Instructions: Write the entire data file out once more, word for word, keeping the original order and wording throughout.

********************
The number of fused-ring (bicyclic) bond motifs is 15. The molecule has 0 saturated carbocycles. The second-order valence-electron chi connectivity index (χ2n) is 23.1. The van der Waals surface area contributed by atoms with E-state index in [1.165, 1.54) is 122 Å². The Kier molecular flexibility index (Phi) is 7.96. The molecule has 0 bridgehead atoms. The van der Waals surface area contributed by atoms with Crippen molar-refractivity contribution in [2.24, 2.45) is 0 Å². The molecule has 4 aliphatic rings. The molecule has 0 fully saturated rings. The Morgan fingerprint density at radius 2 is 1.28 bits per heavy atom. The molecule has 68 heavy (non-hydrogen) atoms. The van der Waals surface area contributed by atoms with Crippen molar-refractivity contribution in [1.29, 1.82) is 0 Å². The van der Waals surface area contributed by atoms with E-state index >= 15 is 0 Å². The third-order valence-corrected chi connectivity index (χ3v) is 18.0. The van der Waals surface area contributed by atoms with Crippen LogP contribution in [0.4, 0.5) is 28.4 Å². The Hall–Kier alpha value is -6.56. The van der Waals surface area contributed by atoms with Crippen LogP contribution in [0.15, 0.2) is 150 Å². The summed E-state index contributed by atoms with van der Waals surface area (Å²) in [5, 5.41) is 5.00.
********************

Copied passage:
The number of fused-ring (bicyclic) bond motifs is 15. The molecule has 0 saturated carbocycles. The second-order valence-electron chi connectivity index (χ2n) is 23.1. The van der Waals surface area contributed by atoms with E-state index in [1.165, 1.54) is 122 Å². The Kier molecular flexibility index (Phi) is 7.96. The molecule has 0 bridgehead atoms. The van der Waals surface area contributed by atoms with Crippen molar-refractivity contribution in [2.24, 2.45) is 0 Å². The molecule has 4 aliphatic rings. The molecule has 0 fully saturated rings. The Morgan fingerprint density at radius 2 is 1.28 bits per heavy atom. The molecule has 68 heavy (non-hydrogen) atoms. The van der Waals surface area contributed by atoms with Crippen molar-refractivity contribution in [1.29, 1.82) is 0 Å². The van der Waals surface area contributed by atoms with E-state index >= 15 is 0 Å². The third-order valence-corrected chi connectivity index (χ3v) is 18.0. The van der Waals surface area contributed by atoms with Crippen LogP contribution in [0.4, 0.5) is 28.4 Å². The Hall–Kier alpha value is -6.56. The van der Waals surface area contributed by atoms with Crippen LogP contribution in [0.15, 0.2) is 150 Å². The summed E-state index contributed by atoms with van der Waals surface area (Å²) in [5, 5.41) is 5.00.